Forecasts for three important pest aphids of vegetable and salad crops – peach-potato aphid (Myzus persicae), potato aphid (Macrosiphum euphorbiae) and cabbage aphid (Brevicoryne brassicae) have been released via AHDB Aphid News.
Despite the brief cold snap at the end of February, typical winter temperatures have fallen in line with the long-term average throughout most of England, meaning that first flights of these aphids are likely to occur at the ‘normal’ time – and neither be very early or very late. Temperatures in Scotland, however, were around half a degree lower than the long-term average and the first aphid flights could be around a week later than average in these areas.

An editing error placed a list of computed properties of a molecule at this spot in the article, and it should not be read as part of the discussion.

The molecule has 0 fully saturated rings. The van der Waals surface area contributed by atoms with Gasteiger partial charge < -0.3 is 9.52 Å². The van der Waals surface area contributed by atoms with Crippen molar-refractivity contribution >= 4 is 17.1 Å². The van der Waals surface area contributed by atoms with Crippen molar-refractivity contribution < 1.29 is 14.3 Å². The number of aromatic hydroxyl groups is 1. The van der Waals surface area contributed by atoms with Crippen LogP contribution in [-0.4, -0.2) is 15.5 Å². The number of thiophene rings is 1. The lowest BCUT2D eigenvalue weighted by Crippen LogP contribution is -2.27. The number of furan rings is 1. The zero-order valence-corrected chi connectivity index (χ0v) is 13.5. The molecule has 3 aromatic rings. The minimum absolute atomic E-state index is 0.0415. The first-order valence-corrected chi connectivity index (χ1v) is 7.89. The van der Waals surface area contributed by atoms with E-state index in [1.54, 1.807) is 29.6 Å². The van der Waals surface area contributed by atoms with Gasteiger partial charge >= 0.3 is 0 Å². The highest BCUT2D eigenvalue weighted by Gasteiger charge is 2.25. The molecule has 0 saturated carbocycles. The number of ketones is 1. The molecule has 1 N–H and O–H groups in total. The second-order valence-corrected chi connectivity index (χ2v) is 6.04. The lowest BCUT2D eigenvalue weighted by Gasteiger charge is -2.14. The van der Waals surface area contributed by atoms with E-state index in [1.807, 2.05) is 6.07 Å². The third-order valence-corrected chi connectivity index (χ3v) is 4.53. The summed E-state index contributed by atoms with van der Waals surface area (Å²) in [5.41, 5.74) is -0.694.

The long run of aphid data from the suction-trap network, managed by Rothamsted Research, combined with the long run of weather data available from the Met Office and others, make it possible for the start of aphid flights and aphid abundance in spring and early summer to be forecast. The mean temperature in January and February is critical in driving the results arising from the aphid forecasting service.
Forecasts are available only for aphid species which pass the winter in active stages, rather than as cold-hardy eggs, as they are able to take advantage of warm conditions. Forecasts for the species that overwinter as eggs (willow-carrot aphid, lettuce root aphid, currant-lettuce aphid, black bean aphid) will be available later as part of the AHDB Pest Bulletin.